Airport Amusement Park in Charlotte (Lost Amusement Parks Series)
The Airport Amusement Park is another mystery park with just a few years of identifiable articles. The park was also called Airport Park in press, which makes finding information more difficult.
But, there is a rather famous story of an elephant that escaped the park that terrorized the locals for more than a week.
I found articles that dated from 1950 – 1959 that mentioned the amusement park. The Airport Amusement Park was located on Wilkinson Blvd. in Charlotte and seemed to be a small park with less than dozen attractions. One article states that Jack Partlow was the owner and operator of the park. The same article, from 1954 states that the 12th annual orphans day was a success. So, that means that the park was in operation by 1942. Possibly earlier. I found a final article about the park that mentions Barney Partlow as the owner and Jack, his nephew, as the manager and part owner. A.L. Lord is mentioned as buying animals for the zoo at the park in 1951 (Billboard).
The April 14, 1950, Gastonia Gazette newspaper featured an ad for the grand opening of Airport Park (assuming this was just the opening for the season). You could see the zoo, big steam train, Dive Bomber, kid land, Octopus, Tilt & Whirl, Ridee-o, Merry-Go-Round, Ferris wheel, and fireworks. There was acres of free parking and courteous attendants.
The October 7, 1950, Billboard features a nice blurb about a weekly radio show that is tied into the park and offers contests and reduced ride tickets at the park. It’s noted that over 2,000 requests for club badges and certificates were received during the first four weeks of the program airing.
“The funspot sponsors a weekly 15-minute stanza on Charlotte’s WBT to air its Tiny Town program, with Fred Kirby, hillbilly musician and disk jockey, as ‘mayor’.
Program plugs good citizenship for kids through pledges, slogans and rules. Partlow is ‘Uncle Jack’ on the program. Kirby is on hand at the park on Saturday afternoons to greet the kids.” – Billboard, October 7, 1950.
The earliest articles that I found mentioned the annual orphans day, also called Home Day. By most reports, Sheriff Charlie Rumple (Iredell County) escorted and hosted anywhere from 100 to 350 orphans from the Charlotte, NC, area. The 1954 article (Statesville Daily Record) states that Partlow “turned the entire grounds, including some 10 different rides, a skating rink and zoo over to the children of all ages.” The kids were also offered ice cold soft drinks, ice cream and pop corn.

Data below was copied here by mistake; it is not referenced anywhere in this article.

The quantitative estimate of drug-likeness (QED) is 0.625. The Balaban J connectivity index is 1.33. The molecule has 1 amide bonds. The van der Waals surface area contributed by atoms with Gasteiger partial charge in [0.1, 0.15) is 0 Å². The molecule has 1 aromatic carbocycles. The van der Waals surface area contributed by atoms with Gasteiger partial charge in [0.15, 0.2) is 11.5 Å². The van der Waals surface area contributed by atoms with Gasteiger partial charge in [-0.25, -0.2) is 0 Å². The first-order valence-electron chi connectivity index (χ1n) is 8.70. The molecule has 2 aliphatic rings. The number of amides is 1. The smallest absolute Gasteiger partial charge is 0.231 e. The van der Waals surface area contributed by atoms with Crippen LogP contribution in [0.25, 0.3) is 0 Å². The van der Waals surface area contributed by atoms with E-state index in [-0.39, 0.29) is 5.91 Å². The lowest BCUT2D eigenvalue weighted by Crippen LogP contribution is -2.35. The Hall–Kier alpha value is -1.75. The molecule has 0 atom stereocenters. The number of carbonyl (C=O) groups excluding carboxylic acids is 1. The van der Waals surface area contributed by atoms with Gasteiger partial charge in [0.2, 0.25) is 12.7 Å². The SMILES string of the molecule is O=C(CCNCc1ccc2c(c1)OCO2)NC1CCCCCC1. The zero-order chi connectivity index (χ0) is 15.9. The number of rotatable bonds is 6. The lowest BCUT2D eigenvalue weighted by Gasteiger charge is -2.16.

The Gastonia Gazette printed an ad on March 18, 1955 that shared the new attraction: the baby elephant! The baby elephant, eventually named Vickie, would gain nationwide attention in the fall of 1955.
A different 1955 article discusses the Gaston County Farm Bureau-Home Demonstration picnic that was held at Tryon High School. “Jack Partlow from the Charlotte Airport Amusement Park will present his small three ring circus, featuring Vickie the elephant, Lena the llama, and Dollie the chimp.”
Airport Amusement Park Zoo and Rides
The April 2, 1955 Gastonia Gazette interviewed Jack Partlow who recounted the animals and rides available a the park. He states there are chimpanzees, bears, ant eaters, reptiles, and fowl of all types. For rides, there are the merry-go-round, Ferris wheel, kiddie auto ride, boat ride, Sky Fighter, whip, roller coaster, Octopus, Tilt-a-Whirl, Rolloplane and “many others”.
Jerry D. Martin’s Fearless Stars at the Airport Amusement Park
Billboard from 1953 states that the Fearless Stars, a high contortion trapeze act, will perform for a week at the Airport Amusement Park starting May 24, 1953.
Vicki the Elephant Escapes from Airport Amusement Park!
(The elephant was called Vickie and Vicki. I’ve used the name interchangeably, based on the article I’m working with.)
For 10 days, Vicki the elephant garnered national headlines as she evaded capture in the wooded marshland near the amusement park. On Sunday, September 11, 1955, Vicki was being transferred to the Spindle-Center Fairgrounds when she escaped from her handlers.
On the fourth day of the elephant hunt, Vickie wandered into the Pilot Trucking Company freight yard. Several truckers attempted to box her in with six different tractor trailers. Unperturbed, Vickie lifted the wire mesh with her trunk and attempted escape. Her trainer, John Smoky Strickland, used an elephant hook to stop her and she flung him aside. Strickland wasn’t hurt.
Word made it to the local National Guard that the low-flying airplanes from the nearby airport were bothering Vickie, so the Guard grounded its planes until she was captured (or sadly) shot. Several other elephants were brought to the area to try to calm and coax Vickie back to her handlers, to no avail.
Vicki the Elephant Found!
The Rocky Mountain Telegram reported that Vicki was run down by a volunteer posse of off-duty police men and volunteer firemen on September 20, 1955. They herded her into an open field and surrounded her with rope until she was fenced in, more or less. She walked back to the amusement park while Strickland and Partlow soothed her.
You can read a wonderful recount by Charles Kuralt of the capture. Kuralt wrote for the Charlotte News during the time.
In the local gossip column, Jas. (James) W. Atkins purports that “the whole story about Vickie the elephant was one of the smoothest publicity stunts ever pulled off here. Now that the fair is over, we expect to see her promptly ‘captured’ and returned to her station at the Airport Amusement Park.” (Gastonia Gazette, September 20, 1955).
Was it a publicity stunt just to garner attention?
It might seem so, according to a news item from Thursday, September 29, 1955:
Corporation Names “Vicki” Is Formed
“Vicki” has been incorporated for the owners of the runaway elephant to take advantage of her newfound popularity.